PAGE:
Sunday, November 14, 2010

How To Design A Metrology Test Artifact

Everyone who works in the manufacturing world is accountable to the
overarching watchdog of traceability.  It comes in different forms: ANSI,
ISO, NIST, and others, but the concept is the same: the manufacturing
process should be controlled, through the use of metrology, to
within published guidelines.  It is common to talk about a 10:1
rule in the 3D measurement world, whereby if a manufactured component has
a blueprint tolerance of 0.010″, the measurement system used to verify the
component should be accurate to within 0.001″ at some standard
deviation (usually 2 or 3 sigma for normally distributed data sets). 
 


By the same logic, when we confirm that the measurement system is accurate to
0.001″, we should use a test artifact that is certified and known to be within
0.0001″, for example.  Therein lies the design.  A test artifact that
is stable to within 0.0001″ over applicable size ranges, various temperature
ranges, with inherent physical properties capable of exposing small variances in
the measurement system takes some serious thought and planning. 


We all have an arsenal of readily-available tools to accomplish this: surface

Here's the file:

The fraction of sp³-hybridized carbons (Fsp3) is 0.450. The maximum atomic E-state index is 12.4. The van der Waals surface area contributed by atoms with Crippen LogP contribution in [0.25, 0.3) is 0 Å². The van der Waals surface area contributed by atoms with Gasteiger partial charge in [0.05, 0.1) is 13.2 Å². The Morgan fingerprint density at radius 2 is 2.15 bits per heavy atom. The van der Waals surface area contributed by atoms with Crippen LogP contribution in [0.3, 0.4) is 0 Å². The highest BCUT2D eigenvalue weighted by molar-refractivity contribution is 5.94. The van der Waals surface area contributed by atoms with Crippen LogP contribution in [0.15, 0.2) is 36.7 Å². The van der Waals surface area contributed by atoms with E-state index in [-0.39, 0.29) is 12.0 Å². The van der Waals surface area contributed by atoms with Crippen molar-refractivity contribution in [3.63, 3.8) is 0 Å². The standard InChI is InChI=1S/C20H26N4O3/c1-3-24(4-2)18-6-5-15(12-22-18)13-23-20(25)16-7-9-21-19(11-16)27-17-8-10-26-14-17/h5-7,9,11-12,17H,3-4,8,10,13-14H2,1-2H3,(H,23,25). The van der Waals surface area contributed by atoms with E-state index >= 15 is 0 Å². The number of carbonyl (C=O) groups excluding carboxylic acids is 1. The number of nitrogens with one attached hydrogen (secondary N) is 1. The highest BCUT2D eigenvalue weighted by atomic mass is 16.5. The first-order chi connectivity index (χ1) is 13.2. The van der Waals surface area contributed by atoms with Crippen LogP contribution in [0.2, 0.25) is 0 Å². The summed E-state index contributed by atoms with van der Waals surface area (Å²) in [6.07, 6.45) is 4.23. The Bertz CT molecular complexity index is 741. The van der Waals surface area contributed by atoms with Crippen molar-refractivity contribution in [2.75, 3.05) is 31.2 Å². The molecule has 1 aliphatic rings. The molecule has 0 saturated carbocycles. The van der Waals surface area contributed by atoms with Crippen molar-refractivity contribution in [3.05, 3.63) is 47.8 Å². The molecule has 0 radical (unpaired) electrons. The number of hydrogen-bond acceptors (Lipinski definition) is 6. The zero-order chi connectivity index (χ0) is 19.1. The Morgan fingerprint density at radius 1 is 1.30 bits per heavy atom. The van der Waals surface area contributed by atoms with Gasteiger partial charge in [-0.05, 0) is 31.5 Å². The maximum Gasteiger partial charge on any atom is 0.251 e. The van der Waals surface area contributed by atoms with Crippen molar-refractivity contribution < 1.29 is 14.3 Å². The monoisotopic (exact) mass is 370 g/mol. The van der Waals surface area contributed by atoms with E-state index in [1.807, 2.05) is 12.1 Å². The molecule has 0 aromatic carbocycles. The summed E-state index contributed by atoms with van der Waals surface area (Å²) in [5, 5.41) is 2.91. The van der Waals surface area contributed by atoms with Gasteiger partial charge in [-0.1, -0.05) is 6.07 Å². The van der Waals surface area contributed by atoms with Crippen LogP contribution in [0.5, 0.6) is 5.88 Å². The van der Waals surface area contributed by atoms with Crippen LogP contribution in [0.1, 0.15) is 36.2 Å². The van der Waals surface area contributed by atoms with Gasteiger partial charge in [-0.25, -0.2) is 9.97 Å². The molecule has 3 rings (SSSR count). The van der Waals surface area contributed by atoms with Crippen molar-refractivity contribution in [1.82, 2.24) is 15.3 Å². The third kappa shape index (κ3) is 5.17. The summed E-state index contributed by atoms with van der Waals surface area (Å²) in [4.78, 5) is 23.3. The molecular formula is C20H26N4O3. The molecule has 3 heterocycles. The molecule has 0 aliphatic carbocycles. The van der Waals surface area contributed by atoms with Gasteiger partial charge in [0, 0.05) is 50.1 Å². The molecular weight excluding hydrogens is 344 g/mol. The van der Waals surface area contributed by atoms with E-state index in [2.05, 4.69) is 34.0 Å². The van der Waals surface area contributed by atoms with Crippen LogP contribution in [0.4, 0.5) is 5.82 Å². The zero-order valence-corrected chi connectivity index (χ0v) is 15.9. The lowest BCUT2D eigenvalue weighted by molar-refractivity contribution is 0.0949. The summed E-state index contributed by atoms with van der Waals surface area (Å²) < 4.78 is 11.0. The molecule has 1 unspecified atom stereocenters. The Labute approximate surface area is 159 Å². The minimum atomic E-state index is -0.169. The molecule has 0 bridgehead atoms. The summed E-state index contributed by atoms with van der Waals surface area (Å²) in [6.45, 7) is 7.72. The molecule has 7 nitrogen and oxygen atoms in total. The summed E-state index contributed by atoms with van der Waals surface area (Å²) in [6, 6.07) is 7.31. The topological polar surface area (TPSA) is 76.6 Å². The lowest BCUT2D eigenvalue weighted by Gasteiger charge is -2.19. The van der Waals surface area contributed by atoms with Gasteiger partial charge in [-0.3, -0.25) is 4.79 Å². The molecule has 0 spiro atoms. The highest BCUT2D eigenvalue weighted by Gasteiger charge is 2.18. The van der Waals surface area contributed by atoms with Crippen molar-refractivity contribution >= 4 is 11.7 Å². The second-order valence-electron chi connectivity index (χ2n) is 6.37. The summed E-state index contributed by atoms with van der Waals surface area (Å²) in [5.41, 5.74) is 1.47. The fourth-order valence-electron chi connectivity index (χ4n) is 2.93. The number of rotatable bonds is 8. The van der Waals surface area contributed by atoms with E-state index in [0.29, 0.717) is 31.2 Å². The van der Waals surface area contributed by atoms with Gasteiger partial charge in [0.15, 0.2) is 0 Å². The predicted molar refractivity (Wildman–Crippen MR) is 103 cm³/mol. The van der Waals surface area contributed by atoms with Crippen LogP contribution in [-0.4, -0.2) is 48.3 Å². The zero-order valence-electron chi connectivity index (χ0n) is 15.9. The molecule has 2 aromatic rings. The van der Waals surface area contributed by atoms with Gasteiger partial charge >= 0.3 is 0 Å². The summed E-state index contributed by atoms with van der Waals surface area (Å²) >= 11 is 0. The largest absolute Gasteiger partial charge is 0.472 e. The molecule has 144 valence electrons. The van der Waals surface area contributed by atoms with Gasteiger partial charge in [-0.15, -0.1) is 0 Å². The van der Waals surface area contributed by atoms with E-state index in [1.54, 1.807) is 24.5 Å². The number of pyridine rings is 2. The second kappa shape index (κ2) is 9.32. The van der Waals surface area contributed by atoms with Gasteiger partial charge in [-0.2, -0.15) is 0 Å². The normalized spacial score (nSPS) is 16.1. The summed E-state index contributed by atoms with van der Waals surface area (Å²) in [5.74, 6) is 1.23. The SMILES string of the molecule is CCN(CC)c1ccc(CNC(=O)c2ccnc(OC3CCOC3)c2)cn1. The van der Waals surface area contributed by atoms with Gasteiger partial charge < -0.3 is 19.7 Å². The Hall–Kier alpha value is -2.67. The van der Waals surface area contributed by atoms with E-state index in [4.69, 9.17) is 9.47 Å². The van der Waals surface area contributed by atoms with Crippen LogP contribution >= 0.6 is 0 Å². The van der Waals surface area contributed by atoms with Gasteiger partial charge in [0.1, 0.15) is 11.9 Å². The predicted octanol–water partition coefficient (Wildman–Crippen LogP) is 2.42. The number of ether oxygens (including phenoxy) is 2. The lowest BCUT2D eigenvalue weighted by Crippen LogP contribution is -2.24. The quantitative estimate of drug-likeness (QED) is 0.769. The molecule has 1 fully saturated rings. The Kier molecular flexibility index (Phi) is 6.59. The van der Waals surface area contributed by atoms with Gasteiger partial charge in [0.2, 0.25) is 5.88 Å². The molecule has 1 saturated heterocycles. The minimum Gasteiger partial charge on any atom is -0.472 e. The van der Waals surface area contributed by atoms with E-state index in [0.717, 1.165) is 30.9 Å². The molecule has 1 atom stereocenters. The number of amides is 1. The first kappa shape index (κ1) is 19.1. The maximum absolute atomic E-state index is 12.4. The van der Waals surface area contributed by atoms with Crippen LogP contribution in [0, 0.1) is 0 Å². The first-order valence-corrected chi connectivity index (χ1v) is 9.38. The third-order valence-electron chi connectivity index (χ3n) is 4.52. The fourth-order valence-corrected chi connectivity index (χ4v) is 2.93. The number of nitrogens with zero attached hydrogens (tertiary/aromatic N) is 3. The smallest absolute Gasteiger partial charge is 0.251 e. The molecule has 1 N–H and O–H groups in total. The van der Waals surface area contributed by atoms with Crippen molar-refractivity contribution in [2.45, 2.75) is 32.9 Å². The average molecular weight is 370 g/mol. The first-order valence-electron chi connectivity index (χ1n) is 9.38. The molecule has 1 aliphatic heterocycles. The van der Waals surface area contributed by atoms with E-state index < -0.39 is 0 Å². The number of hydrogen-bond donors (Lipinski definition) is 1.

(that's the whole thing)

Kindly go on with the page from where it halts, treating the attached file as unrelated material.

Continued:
plates, tooling balls, temperature-controlled rooms, and in some cases,
reference measurement systems such as CMMs and interferometers, but the key is
to understand the limitations of the materials, techniques, thermals, and even
the warm-up periods for the metrology equipment under test.  Things like
adhesives, body temperatures of the operators, residual stresses, gravity, and
human handling characteristics can impact the validity of a metrology
study.  We as metrologists know that extra time spent in setup and planning
can make or break our results, so why not spend the extra time when testing our
own equipment? 


If we think of the metrology artifact as “measuring” our metrology system,
then we’re thinking the right way, and we can pass this traceability through to
the important stuff-the products we’re measuring!

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